The Arthur Schomburg Center for Research in Black Culture is a New York Public Library research library.
It was founded on the personal collection of the Black Arts that Puerto Rican scholar Arturo Alfonso Schomburg collected during the Harlem Renaissance. 🇵🇷
This is one of New York’s sacred grounds, where greatness begins.
Schomburg Center programs include:
- Black Comic Book Festival (usually April)
- Schomburg Center Literary Festival (usually June)
- Women’s Jazz Festival (usually March)
You are a collector like Mr. Schomburg.”Schomburg center publicist speaking to New York Latin Culture Magazine Editor-in-Chief, Keith Widyolar.
Schomburg Center News
The 11th Black Comic Book Festival 2023 is a Creative Gathering of Comic, Graphic Novel & Cosplay Families
SCHOMBURG CENTER in East Harlem
April 14-15, 2023
The SchomCom brings together animators, Blerds, bloggers, illustrators, publishers and writers in a family celebration of Black comic books and graphic novels, with a cosplay showcase.
Continue Reading The 11th Black Comic Book Festival 2023 is a Creative Gathering of Comic, Graphic Novel & Cosplay Families
Kids of All Ages Love the Schomburg Center’s Black Comic Book Festival 2021
nypl.org/blackcomicbookfestival 📚🎪 Wednesday- Saturday, January 13-16, 2021. FREE
Continue Reading Kids of All Ages Love the Schomburg Center’s Black Comic Book Festival 2021
The Schomburg Story
Schomburg was born in Santurce, San Juan, Puerto Rico in 1874. A grade school teacher told him that Black people have no history, heroes or accomplishments. That ignorant nonsense from another era inspired the young man to prove his teacher wrong. He became a commercial printer and began to study Black literature. He moved to New York in 1891 and began collecting.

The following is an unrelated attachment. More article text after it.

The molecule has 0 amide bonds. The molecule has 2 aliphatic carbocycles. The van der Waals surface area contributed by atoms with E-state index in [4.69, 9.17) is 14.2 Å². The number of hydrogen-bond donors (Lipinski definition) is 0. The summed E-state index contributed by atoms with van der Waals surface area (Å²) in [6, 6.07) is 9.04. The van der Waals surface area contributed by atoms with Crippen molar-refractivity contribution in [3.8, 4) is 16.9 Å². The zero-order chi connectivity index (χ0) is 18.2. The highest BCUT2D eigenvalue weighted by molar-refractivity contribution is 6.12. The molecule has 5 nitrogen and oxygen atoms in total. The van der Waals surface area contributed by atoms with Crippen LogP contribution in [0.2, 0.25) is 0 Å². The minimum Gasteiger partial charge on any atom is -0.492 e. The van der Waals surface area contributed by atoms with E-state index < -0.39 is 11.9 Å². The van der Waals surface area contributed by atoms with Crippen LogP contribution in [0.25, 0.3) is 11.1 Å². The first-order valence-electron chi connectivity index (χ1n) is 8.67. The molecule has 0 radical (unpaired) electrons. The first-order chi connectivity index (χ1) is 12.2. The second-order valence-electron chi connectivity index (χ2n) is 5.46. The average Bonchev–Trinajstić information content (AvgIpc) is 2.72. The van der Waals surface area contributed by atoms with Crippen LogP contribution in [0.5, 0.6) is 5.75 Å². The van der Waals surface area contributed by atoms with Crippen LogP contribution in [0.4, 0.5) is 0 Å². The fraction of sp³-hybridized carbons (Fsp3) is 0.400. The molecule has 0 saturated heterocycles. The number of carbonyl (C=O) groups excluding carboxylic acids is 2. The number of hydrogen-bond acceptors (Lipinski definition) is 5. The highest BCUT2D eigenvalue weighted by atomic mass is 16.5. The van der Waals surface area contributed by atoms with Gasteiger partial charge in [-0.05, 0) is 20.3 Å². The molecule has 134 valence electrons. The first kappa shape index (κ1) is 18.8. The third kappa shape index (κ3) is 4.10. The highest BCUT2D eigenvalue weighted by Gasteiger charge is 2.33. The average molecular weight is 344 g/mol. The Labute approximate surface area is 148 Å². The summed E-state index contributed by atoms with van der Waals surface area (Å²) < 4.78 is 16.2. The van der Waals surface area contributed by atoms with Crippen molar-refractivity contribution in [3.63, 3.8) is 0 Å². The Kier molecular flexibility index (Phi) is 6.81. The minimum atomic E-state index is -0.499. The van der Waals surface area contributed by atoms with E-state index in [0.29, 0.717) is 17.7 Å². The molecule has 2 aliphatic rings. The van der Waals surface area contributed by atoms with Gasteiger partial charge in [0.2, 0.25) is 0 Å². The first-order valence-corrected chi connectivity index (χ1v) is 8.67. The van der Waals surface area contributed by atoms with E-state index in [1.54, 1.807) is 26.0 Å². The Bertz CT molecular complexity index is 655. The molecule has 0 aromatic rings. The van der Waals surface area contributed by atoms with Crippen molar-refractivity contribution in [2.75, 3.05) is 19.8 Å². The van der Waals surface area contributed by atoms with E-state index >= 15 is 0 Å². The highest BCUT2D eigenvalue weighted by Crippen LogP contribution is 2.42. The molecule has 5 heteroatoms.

In New York, the young man continued his research and began writing. He joined some of the first scholarly organizations for people of color. Schomburg was one of the scholars of the Harlem Renaissance (1918 to mid-1930s).
The New York Public Library purchased the Schomburg collection in 1926, made him its founding curator and renamed the 135th St Branch Library after him. He died in 1938 and is buried at Cypress Hills Cemetery in Brooklyn.
Not many people get libraries named after them, and certainly no uncultured ones. Mr. Schomburg proved that old teacher wrong. Some people say mean things just to make you upset so you can’t progress. Instead of doing your thing, you start spinning in an identity crisis. It’s the colonizer’s game, but don’t play the game. Ignore it, go to the library and develop yourself.
Today we all follow in the footsteps of people like Mr. Schomburg who refused to be put down and held back. He is a great Puerto Rican, a great African American, a great New Yorker, but really just a great American, an inspiration for all generations.
[We met one of his great-grandaughters in Santurce, Puerto Rico. What a great family!]
Schomburg Center Tickets
Many events are free and open to the public.
515 Malcolm X Blvd
(between 135th and 136th St)
(2)(3) to 135th St